memory fragmentation

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memory fragmentation

Adam Wozniak
I just spent several hours reviewing the list archive, and I
know this has been asked here in various forms, but I couldn't
find a direct answer, so here goes...

I'm evaluating LUA for use as a script language in an embedded processor
environment.  The unit most remain in operation for very long periods of
time.  We have only 64K of RAM to work with.

We are very concerned about memory fragmentation.

The "standard" way of dealing with this is to use a double pointer or
"handle" method where the underlying operating environment can reshuffle
objects in memory pretty much at will.  An example frequently cited in
the list archive was PalmOS.

What sorts of mechanisms does Lua have to support this?

--Adam

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Re: memory fragmentation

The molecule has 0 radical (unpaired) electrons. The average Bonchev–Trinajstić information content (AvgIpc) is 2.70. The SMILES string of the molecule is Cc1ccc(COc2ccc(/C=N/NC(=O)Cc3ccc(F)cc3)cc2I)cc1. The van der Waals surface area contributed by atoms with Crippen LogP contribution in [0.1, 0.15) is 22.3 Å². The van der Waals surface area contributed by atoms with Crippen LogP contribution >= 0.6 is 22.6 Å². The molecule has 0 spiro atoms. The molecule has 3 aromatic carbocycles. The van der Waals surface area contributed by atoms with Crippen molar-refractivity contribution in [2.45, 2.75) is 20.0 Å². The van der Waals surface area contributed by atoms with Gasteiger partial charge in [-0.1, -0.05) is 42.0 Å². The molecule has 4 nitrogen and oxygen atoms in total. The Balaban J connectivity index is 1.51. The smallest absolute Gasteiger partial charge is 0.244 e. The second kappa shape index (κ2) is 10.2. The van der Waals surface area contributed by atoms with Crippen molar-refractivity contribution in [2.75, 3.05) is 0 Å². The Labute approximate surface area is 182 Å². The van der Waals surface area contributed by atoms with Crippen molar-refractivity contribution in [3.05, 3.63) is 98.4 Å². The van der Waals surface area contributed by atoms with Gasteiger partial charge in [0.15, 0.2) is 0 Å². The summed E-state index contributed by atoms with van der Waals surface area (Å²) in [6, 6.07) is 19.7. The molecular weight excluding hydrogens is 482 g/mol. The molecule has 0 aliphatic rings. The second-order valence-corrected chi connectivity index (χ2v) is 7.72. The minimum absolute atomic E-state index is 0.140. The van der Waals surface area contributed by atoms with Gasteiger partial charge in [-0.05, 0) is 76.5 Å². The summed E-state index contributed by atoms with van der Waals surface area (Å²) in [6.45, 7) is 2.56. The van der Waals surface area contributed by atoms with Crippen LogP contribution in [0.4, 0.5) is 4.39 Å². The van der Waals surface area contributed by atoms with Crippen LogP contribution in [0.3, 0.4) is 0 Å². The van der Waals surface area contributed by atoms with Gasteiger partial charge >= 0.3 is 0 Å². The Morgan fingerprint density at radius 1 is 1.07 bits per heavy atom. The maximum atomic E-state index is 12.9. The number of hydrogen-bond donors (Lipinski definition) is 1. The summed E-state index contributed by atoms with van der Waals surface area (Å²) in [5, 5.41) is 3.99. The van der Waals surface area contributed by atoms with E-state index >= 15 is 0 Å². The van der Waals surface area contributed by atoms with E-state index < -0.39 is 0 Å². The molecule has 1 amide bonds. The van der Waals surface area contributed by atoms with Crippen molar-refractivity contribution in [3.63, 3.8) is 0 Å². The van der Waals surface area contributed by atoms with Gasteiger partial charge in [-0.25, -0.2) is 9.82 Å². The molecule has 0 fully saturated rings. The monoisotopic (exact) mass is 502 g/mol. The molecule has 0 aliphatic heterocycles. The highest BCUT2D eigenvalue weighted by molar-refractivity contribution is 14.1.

Erik Hougaard
Adam Wozniak wrote:
> 
> I just spent several hours reviewing the list archive, and I
> know this has been asked here in various forms, but I couldn't
> find a direct answer, so here goes...
> 
> I'm evaluating LUA for use as a script language in an embedded processor
> environment.  The unit most remain in operation for very long periods of
> time.  We have only 64K of RAM to work with.
> 
> We are very concerned about memory fragmentation.
> 
> The "standard" way of dealing with this is to use a double pointer or
> "handle" method where the underlying operating environment can reshuffle
> objects in memory pretty much at will.  An example frequently cited in
> the list archive was PalmOS.
> 
> What sorts of mechanisms does Lua have to support this?
> 
> --Adam

We are working on the same, these are my observations:

1. Lua works of the ANSI malloc ralloc functions - the quality of these
functions are a good indicator of the lua speed/quality.

2. Lua uses some standard IO for error (That has been changed in 3.2) -
you must change this to your way of handling errors..

3. Lua uses ZIO (a file IO library) - all these functions must be
rewritten to support flash/eprom etc...

But it can be done :-)

Erik